Utah hospitals push for mask order despite governor’s claim it’s not needed
(Rick Bowmer | AP file photo) Utah Gov. Gary Herbert wears a mask during a news conference on April 15, 2020, in Salt Lake City. Executives from several Utah hospital groups said on Friday, July 10, 2020, that Herbert's "challenge" to Utahns to wear face masks is insufficient, and a mandatory statewide order to wear masks is needed to stem the state's rise in COVID-19 cases.
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Utah’s major hospital systems are pushing back against Gov. Gary Herbert’s announcement that he will not be mandating masks, outside of Utah schools and state government buildings.
“We feel strongly that this ... requirement and protection is something that everyone who lives in Utah and across the Mountain West deserves,” Dr. Mark Briesacher, chief physician executive at Intermountain Healthcare, said at a news conference Friday.
“It feels as though we’re headed for a disaster,” agreed Dr. Arlen Jarrett, chief medical officer for Steward Health. “It’s very clear that if we stay on this same path, we’re going to maximize our hospitals’ capacity very soon.”
On Thursday, Herbert announced face coverings would be required at all public schools
during the coming school year but said he would not require masks in public statewide because he hoped Utahns would voluntarily wear them.
For months, Herbert, state health officials and health care providers have urged residents to use face coverings, but the number of new cases continues to climb, with record increases reported nearly every week since late May. For the week leading up to Thursday, Utah was reporting on average 585 new cases a day. It reported a record-breaking 867 new cases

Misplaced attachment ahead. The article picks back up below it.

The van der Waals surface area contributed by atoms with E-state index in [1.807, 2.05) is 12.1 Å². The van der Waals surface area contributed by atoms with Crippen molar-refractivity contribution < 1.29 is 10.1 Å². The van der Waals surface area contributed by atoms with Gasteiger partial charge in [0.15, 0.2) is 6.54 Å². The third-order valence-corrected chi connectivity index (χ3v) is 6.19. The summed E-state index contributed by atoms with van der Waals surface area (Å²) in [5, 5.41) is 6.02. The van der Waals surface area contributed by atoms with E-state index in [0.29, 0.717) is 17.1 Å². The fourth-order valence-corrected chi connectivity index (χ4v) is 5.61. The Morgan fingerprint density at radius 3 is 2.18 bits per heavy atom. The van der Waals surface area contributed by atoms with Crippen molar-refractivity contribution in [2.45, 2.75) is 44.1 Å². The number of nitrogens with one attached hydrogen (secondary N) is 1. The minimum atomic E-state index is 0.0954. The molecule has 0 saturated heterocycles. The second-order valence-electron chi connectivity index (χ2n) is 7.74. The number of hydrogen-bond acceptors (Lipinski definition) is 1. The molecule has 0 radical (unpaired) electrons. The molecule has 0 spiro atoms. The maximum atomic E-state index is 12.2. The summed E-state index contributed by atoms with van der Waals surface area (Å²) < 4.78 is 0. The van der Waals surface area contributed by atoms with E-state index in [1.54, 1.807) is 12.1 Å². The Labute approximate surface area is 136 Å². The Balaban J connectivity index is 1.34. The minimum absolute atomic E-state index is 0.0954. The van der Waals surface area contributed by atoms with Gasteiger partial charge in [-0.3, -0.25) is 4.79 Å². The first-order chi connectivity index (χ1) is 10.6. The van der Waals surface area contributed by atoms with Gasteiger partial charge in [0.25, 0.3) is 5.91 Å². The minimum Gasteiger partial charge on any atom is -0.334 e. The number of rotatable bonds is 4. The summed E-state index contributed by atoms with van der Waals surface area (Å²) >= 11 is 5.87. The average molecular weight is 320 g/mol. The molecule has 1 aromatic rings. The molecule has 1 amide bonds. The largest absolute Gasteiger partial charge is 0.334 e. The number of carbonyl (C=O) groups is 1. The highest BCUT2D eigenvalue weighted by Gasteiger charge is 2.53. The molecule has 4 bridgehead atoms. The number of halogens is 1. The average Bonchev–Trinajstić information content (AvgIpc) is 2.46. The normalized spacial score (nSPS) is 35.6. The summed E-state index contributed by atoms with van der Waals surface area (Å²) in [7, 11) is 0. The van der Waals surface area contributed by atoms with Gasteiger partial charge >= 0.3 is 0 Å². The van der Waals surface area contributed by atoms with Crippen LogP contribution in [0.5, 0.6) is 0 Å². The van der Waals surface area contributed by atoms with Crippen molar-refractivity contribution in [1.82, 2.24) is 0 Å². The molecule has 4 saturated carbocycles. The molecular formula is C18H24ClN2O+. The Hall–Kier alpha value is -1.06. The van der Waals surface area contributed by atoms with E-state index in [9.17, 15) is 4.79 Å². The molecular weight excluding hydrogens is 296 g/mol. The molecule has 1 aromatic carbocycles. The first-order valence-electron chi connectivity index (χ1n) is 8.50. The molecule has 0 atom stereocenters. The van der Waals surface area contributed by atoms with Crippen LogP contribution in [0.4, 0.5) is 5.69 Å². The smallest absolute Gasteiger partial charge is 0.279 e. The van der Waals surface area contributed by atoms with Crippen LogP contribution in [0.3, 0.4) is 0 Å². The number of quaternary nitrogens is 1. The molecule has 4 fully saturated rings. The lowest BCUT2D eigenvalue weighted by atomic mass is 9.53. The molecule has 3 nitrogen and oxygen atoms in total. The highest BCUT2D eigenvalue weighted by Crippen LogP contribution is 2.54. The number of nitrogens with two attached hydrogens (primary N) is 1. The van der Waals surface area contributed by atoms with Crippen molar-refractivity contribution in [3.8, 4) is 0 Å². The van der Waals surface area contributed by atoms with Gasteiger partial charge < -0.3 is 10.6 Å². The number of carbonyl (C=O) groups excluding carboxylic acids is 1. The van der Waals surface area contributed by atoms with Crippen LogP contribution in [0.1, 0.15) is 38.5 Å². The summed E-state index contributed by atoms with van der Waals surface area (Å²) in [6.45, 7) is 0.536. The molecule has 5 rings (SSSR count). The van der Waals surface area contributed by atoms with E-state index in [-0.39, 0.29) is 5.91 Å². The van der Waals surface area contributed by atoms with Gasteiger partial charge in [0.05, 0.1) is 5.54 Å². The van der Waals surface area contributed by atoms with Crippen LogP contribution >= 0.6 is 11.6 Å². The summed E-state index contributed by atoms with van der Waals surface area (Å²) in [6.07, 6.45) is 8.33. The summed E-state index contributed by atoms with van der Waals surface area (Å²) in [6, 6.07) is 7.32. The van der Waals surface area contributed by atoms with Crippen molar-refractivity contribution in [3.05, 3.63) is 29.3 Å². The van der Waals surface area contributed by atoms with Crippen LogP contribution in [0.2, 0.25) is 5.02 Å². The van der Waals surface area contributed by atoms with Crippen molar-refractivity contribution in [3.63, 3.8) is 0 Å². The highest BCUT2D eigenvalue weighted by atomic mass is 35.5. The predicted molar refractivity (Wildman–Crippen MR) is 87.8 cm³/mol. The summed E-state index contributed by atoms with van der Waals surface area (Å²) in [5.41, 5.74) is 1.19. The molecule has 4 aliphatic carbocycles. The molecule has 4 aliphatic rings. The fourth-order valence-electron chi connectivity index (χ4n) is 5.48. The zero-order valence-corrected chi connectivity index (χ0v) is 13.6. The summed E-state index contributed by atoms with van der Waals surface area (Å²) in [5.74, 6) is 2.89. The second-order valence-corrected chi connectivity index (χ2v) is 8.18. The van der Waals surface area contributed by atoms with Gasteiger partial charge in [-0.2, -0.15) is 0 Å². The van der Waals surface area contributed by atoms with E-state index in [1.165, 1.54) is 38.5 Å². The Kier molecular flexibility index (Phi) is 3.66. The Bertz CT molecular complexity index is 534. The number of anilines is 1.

“We were hopeful that people would receive that message and act on it, and take personal responsibility,” Jarrett said. “Unfortunately ... that hasn’t happened on our own accord and on our own free will.”
Doctors from Intermountain, Steward, University of Utah Health and MountainStar Health said they had been bracing for state officials to announce an extremely high number of new cases on Friday, based on their own hospitals’ test results Thursday.
“The infection rate ... is not sustainable for our hospital systems within the next few weeks,” said Dr. Thomas Miller, chief medical officer for University of Utah Hospital. “It will be an issue where we’re overrun.”
Herbert said instead of requiring masks, he was “challenging” Utahns to wear them and practice more diligent social distancing to reach an average daily case increase of less than 500 by Aug. 1. That’s more than double the limit of new cases state epidemiologist Dr. Angela Dunn called for in a memo in late June
In the memo, she wrote that Utah would need to reach fewer than 200 new cases per day by July 1 to avoid widespread preventable illness and death due to the coronavirus.
Utah’s seven-day average for daily new cases has been above 500 since June 24, according to data provided by the Utah Department of Health. If Utah hasn’t reached that threshold by Aug. 1, Herbert said he would consider tougher restrictions.
But that will be too late, the doctors warned.
“We can’t wait until August to see what happens,” Jarrett said. “I don’t think at this point we can avoid maximizing our hospitals’ capacity. I think it’s probably too late.”
But, Jarrett said, it’s not too late to limit a potential crisis.
“Every day that we delay,” Miller agreed, " ... takes us one day further away from our goals and raises the risk that we will have an inability to manage our patients.”
Herbert approved requests from Salt Lake, Summit and Grand counties and the town of Springdale, outside Zion National Park, to establish orders for mandatory use of face coverings.
That’s not good enough, Briesacher said. “Having a patchwork approach can and will lead to confusion.”
Utahns’ failure to mask is also thwarting the whole community’s recovery — hurting even the factions that have balked at coronavirus restrictions, explained Dr. Michael Baumann, chief medical officer for HCA MountainStar Health.
“We need to do this to protect people around us. It’s not so much about protecting ourselves,” Baumann said. “I realize in some ways this is a political issue, but without having a balance between our business environment and a healthy population, we [won’t] get through this.”